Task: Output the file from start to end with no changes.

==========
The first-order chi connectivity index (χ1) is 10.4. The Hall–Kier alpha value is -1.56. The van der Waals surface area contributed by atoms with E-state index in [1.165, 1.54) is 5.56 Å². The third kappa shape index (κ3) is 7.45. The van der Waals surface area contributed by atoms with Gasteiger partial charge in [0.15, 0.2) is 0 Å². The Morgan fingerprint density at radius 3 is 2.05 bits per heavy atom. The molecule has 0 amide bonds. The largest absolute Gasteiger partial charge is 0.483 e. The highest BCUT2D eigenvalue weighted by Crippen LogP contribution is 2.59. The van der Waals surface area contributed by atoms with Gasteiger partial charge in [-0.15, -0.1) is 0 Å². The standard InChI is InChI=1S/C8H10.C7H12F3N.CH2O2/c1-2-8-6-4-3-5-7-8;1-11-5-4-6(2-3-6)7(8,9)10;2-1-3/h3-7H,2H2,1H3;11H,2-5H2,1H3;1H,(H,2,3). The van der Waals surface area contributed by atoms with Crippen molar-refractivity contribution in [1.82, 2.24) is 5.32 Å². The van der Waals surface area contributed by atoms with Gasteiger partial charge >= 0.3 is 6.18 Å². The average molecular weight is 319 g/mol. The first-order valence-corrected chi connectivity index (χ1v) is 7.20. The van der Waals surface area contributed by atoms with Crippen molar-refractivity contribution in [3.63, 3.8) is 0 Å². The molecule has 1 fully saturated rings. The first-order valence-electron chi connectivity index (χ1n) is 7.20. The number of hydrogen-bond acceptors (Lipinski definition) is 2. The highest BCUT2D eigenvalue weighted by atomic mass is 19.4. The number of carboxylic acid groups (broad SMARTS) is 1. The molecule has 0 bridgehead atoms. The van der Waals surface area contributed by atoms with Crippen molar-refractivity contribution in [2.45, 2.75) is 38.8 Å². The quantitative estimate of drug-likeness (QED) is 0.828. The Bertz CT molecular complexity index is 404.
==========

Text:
The first-order chi connectivity index (χ1) is 10.4. The Hall–Kier alpha value is -1.56. The van der Waals surface area contributed by atoms with E-state index in [1.165, 1.54) is 5.56 Å². The third kappa shape index (κ3) is 7.45. The van der Waals surface area contributed by atoms with Gasteiger partial charge in [0.15, 0.2) is 0 Å². The Morgan fingerprint density at radius 3 is 2.05 bits per heavy atom. The molecule has 0 amide bonds. The largest absolute Gasteiger partial charge is 0.483 e. The highest BCUT2D eigenvalue weighted by Crippen LogP contribution is 2.59. The van der Waals surface area contributed by atoms with Gasteiger partial charge in [-0.15, -0.1) is 0 Å². The standard InChI is InChI=1S/C8H10.C7H12F3N.CH2O2/c1-2-8-6-4-3-5-7-8;1-11-5-4-6(2-3-6)7(8,9)10;2-1-3/h3-7H,2H2,1H3;11H,2-5H2,1H3;1H,(H,2,3). The van der Waals surface area contributed by atoms with Crippen molar-refractivity contribution in [1.82, 2.24) is 5.32 Å². The van der Waals surface area contributed by atoms with Gasteiger partial charge >= 0.3 is 6.18 Å². The average molecular weight is 319 g/mol. The first-order valence-corrected chi connectivity index (χ1v) is 7.20. The van der Waals surface area contributed by atoms with Crippen molar-refractivity contribution in [3.63, 3.8) is 0 Å². The molecule has 1 fully saturated rings. The first-order valence-electron chi connectivity index (χ1n) is 7.20. The number of hydrogen-bond acceptors (Lipinski definition) is 2. The highest BCUT2D eigenvalue weighted by atomic mass is 19.4. The number of carboxylic acid groups (broad SMARTS) is 1. The molecule has 0 bridgehead atoms. The van der Waals surface area contributed by atoms with Crippen molar-refractivity contribution in [2.45, 2.75) is 38.8 Å². The quantitative estimate of drug-likeness (QED) is 0.828. The Bertz CT molecular complexity index is 404.